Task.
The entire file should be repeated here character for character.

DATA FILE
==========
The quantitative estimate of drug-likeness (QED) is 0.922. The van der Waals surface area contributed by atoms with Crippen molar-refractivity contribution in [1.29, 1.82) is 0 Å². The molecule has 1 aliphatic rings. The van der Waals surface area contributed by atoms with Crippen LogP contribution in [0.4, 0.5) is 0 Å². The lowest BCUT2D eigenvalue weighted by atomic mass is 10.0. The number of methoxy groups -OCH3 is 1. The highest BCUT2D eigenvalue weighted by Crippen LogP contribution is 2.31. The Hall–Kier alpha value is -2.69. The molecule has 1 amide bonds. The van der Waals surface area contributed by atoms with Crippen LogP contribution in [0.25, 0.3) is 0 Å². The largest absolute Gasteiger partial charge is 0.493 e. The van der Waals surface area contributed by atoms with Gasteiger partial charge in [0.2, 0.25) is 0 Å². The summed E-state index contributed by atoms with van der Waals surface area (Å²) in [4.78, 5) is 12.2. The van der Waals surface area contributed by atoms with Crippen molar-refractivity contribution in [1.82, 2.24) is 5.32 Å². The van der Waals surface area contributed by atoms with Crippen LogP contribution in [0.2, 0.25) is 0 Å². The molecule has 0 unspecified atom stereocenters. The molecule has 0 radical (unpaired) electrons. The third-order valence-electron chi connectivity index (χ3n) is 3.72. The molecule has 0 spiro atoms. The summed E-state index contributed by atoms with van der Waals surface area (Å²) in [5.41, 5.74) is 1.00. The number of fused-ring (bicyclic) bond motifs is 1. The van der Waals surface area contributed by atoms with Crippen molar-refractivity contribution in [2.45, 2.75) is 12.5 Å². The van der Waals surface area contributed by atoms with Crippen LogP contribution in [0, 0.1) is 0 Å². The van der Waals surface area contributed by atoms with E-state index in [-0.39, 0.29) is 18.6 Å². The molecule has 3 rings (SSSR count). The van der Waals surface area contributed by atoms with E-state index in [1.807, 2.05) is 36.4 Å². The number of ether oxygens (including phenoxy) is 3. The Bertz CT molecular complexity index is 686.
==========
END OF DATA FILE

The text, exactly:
The quantitative estimate of drug-likeness (QED) is 0.922. The van der Waals surface area contributed by atoms with Crippen molar-refractivity contribution in [1.29, 1.82) is 0 Å². The molecule has 1 aliphatic rings. The van der Waals surface area contributed by atoms with Crippen LogP contribution in [0.4, 0.5) is 0 Å². The lowest BCUT2D eigenvalue weighted by atomic mass is 10.0. The number of methoxy groups -OCH3 is 1. The highest BCUT2D eigenvalue weighted by Crippen LogP contribution is 2.31. The Hall–Kier alpha value is -2.69. The molecule has 1 amide bonds. The van der Waals surface area contributed by atoms with Crippen LogP contribution in [0.25, 0.3) is 0 Å². The largest absolute Gasteiger partial charge is 0.493 e. The van der Waals surface area contributed by atoms with Gasteiger partial charge in [0.2, 0.25) is 0 Å². The summed E-state index contributed by atoms with van der Waals surface area (Å²) in [4.78, 5) is 12.2. The van der Waals surface area contributed by atoms with Crippen molar-refractivity contribution in [1.82, 2.24) is 5.32 Å². The van der Waals surface area contributed by atoms with Crippen LogP contribution in [0.2, 0.25) is 0 Å². The molecule has 0 unspecified atom stereocenters. The molecule has 0 radical (unpaired) electrons. The third-order valence-electron chi connectivity index (χ3n) is 3.72. The molecule has 0 spiro atoms. The summed E-state index contributed by atoms with van der Waals surface area (Å²) in [5.41, 5.74) is 1.00. The number of fused-ring (bicyclic) bond motifs is 1. The van der Waals surface area contributed by atoms with Crippen molar-refractivity contribution in [2.45, 2.75) is 12.5 Å². The van der Waals surface area contributed by atoms with Crippen LogP contribution in [0, 0.1) is 0 Å². The van der Waals surface area contributed by atoms with E-state index in [-0.39, 0.29) is 18.6 Å². The molecule has 3 rings (SSSR count). The van der Waals surface area contributed by atoms with E-state index in [1.807, 2.05) is 36.4 Å². The number of ether oxygens (including phenoxy) is 3. The Bertz CT molecular complexity index is 686.